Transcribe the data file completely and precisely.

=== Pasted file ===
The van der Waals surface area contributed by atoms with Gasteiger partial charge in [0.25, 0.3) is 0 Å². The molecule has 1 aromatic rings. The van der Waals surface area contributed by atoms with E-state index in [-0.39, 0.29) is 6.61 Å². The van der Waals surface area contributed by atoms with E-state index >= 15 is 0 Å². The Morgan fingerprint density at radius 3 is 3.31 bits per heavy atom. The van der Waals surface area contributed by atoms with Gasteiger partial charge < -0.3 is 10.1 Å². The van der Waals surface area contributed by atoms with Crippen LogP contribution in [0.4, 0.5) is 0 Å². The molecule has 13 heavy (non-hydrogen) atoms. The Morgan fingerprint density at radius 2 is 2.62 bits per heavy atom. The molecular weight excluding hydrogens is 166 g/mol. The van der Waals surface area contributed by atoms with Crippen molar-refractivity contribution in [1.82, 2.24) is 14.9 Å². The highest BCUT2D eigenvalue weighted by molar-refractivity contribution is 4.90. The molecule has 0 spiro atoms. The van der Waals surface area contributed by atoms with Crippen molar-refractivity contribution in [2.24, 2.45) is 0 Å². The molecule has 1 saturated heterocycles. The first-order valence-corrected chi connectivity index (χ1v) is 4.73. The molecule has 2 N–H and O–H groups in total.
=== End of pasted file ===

The van der Waals surface area contributed by atoms with Gasteiger partial charge in [0.25, 0.3) is 0 Å². The molecule has 1 aromatic rings. The van der Waals surface area contributed by atoms with E-state index in [-0.39, 0.29) is 6.61 Å². The van der Waals surface area contributed by atoms with E-state index >= 15 is 0 Å². The Morgan fingerprint density at radius 3 is 3.31 bits per heavy atom. The van der Waals surface area contributed by atoms with Gasteiger partial charge < -0.3 is 10.1 Å². The van der Waals surface area contributed by atoms with Crippen LogP contribution in [0.4, 0.5) is 0 Å². The molecule has 13 heavy (non-hydrogen) atoms. The Morgan fingerprint density at radius 2 is 2.62 bits per heavy atom. The molecular weight excluding hydrogens is 166 g/mol. The van der Waals surface area contributed by atoms with Crippen molar-refractivity contribution in [1.82, 2.24) is 14.9 Å². The highest BCUT2D eigenvalue weighted by molar-refractivity contribution is 4.90. The molecule has 0 spiro atoms. The van der Waals surface area contributed by atoms with Crippen molar-refractivity contribution in [2.24, 2.45) is 0 Å². The molecule has 1 saturated heterocycles. The first-order valence-corrected chi connectivity index (χ1v) is 4.73. The molecule has 2 N–H and O–H groups in total.